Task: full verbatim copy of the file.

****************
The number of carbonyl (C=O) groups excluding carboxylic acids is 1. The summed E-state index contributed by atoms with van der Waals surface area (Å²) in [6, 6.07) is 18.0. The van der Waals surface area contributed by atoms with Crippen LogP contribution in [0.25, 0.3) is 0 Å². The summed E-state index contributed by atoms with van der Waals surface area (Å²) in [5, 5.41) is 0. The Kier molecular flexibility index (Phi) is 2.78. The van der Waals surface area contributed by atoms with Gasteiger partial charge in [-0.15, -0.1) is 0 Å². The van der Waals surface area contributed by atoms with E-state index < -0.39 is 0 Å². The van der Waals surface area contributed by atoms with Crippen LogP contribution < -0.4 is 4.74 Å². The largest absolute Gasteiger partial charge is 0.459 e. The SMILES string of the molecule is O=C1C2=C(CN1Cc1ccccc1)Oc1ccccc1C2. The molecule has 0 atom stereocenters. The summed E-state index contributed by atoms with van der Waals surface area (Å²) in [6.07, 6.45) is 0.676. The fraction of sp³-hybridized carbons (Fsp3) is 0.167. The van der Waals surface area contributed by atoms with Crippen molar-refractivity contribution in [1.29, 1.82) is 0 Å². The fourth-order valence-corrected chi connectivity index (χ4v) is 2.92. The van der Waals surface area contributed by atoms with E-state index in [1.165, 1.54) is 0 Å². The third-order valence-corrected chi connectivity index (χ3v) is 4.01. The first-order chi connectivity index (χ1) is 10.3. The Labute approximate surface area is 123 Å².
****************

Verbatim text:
The number of carbonyl (C=O) groups excluding carboxylic acids is 1. The summed E-state index contributed by atoms with van der Waals surface area (Å²) in [6, 6.07) is 18.0. The van der Waals surface area contributed by atoms with Crippen LogP contribution in [0.25, 0.3) is 0 Å². The summed E-state index contributed by atoms with van der Waals surface area (Å²) in [5, 5.41) is 0. The Kier molecular flexibility index (Phi) is 2.78. The van der Waals surface area contributed by atoms with Gasteiger partial charge in [-0.15, -0.1) is 0 Å². The van der Waals surface area contributed by atoms with E-state index < -0.39 is 0 Å². The van der Waals surface area contributed by atoms with Crippen LogP contribution < -0.4 is 4.74 Å². The largest absolute Gasteiger partial charge is 0.459 e. The SMILES string of the molecule is O=C1C2=C(CN1Cc1ccccc1)Oc1ccccc1C2. The molecule has 0 atom stereocenters. The summed E-state index contributed by atoms with van der Waals surface area (Å²) in [6.07, 6.45) is 0.676. The fraction of sp³-hybridized carbons (Fsp3) is 0.167. The van der Waals surface area contributed by atoms with Crippen molar-refractivity contribution in [1.29, 1.82) is 0 Å². The fourth-order valence-corrected chi connectivity index (χ4v) is 2.92. The van der Waals surface area contributed by atoms with E-state index in [1.165, 1.54) is 0 Å². The third-order valence-corrected chi connectivity index (χ3v) is 4.01. The first-order chi connectivity index (χ1) is 10.3. The Labute approximate surface area is 123 Å².